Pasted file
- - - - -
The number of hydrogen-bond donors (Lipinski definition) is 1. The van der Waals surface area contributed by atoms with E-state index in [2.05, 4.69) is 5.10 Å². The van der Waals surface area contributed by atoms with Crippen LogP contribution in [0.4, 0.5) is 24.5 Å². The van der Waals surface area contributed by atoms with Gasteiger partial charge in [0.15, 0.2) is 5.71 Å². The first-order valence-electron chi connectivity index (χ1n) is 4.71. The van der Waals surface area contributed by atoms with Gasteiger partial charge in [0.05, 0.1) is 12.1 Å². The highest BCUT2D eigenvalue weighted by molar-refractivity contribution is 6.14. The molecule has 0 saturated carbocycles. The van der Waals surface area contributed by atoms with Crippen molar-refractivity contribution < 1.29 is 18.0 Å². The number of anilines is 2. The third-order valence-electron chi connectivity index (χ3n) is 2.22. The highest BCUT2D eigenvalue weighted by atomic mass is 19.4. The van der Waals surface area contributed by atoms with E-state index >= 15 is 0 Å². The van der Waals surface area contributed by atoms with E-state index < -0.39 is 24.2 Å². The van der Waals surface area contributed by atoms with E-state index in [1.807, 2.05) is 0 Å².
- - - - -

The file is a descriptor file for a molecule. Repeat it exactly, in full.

The number of hydrogen-bond donors (Lipinski definition) is 1. The van der Waals surface area contributed by atoms with E-state index in [2.05, 4.69) is 5.10 Å². The van der Waals surface area contributed by atoms with Crippen LogP contribution in [0.4, 0.5) is 24.5 Å². The van der Waals surface area contributed by atoms with Gasteiger partial charge in [0.15, 0.2) is 5.71 Å². The first-order valence-electron chi connectivity index (χ1n) is 4.71. The van der Waals surface area contributed by atoms with Gasteiger partial charge in [0.05, 0.1) is 12.1 Å². The highest BCUT2D eigenvalue weighted by molar-refractivity contribution is 6.14. The molecule has 0 saturated carbocycles. The van der Waals surface area contributed by atoms with Crippen molar-refractivity contribution < 1.29 is 18.0 Å². The number of anilines is 2. The third-order valence-electron chi connectivity index (χ3n) is 2.22. The highest BCUT2D eigenvalue weighted by atomic mass is 19.4. The van der Waals surface area contributed by atoms with E-state index >= 15 is 0 Å². The van der Waals surface area contributed by atoms with E-state index < -0.39 is 24.2 Å². The van der Waals surface area contributed by atoms with E-state index in [1.807, 2.05) is 0 Å².